Date of this Version
Environmental Studies Undergraduate Student Thesis, University of Nebraska-Lincoln, 2020.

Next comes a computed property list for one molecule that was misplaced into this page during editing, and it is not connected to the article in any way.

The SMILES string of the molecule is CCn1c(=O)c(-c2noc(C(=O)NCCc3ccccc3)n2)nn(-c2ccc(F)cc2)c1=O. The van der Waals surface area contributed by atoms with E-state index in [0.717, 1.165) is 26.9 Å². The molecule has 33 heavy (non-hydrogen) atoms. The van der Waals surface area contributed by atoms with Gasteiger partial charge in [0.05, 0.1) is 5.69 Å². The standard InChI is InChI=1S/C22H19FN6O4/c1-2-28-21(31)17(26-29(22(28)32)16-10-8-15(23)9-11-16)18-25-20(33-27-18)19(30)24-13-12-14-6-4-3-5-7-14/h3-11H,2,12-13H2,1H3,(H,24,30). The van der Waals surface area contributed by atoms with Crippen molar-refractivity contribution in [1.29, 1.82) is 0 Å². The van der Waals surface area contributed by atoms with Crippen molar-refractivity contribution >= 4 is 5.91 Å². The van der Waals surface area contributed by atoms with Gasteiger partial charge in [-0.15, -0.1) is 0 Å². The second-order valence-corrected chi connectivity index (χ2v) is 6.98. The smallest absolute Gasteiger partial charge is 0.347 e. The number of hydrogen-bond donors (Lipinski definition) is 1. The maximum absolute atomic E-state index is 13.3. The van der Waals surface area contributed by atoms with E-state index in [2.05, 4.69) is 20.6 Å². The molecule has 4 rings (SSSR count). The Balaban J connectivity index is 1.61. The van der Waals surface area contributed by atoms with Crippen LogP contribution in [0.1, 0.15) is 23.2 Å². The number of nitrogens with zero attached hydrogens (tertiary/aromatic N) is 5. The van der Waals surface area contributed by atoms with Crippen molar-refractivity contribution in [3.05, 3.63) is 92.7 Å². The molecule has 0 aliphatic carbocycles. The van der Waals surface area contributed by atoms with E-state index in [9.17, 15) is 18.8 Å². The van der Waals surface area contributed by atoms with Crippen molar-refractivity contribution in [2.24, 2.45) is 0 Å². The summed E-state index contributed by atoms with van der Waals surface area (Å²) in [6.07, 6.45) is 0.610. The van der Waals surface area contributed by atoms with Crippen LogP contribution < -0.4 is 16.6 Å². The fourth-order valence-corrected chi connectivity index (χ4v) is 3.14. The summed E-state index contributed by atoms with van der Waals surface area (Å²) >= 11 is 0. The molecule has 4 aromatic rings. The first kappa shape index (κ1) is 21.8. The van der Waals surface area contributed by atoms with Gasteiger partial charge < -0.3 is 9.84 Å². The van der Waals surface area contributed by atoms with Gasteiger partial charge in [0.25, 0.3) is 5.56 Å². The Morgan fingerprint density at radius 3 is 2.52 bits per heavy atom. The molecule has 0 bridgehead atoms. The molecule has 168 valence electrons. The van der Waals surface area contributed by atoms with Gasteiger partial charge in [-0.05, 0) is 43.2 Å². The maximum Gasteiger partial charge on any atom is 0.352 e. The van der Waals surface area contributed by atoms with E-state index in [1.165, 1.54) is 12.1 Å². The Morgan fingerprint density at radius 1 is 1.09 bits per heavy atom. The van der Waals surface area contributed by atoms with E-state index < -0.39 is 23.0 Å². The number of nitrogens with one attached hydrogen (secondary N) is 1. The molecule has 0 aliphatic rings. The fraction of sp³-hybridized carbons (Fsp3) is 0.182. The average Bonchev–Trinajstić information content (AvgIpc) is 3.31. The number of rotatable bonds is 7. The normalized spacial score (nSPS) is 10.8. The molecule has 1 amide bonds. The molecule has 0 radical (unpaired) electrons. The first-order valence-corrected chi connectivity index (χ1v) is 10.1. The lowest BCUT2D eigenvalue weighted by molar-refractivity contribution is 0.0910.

While it is known that our changing climate is predicted to have dire consequences, there is less discussion taking place about the potential mental health effects and outcomes of those consequences. Many articles outline the mental health consequences of climate change, but they all discuss similar ideas and theories that don't necessarily generate further topics to explore. A topic that remains unexplored is that of ecological grief, which is our emotional response to ecological loss. The hypothesis being tested in this research project is that people will feel relatively strong grief-related emotions (i.e. anger, sadness) when imagining the loss of a certain plant or animal, and that the strength of those emotional responses will be greater for animals than plants. The first two sections of the survey captured participant demographics (i.e. race, gender identity, state selection). The later sections of the survey found that participants experience similar perceived emotions (e.g. sadness, indifference, anger) across species when asked to think about the loss of that species. With those emotions, they were more intense for the animals than plants, and participants believed those emotions were related to grief more so with animals than plants as well. In conclusion, it appears that animals affect our emotional well-being more than plants do when it comes to perceived ecological loss.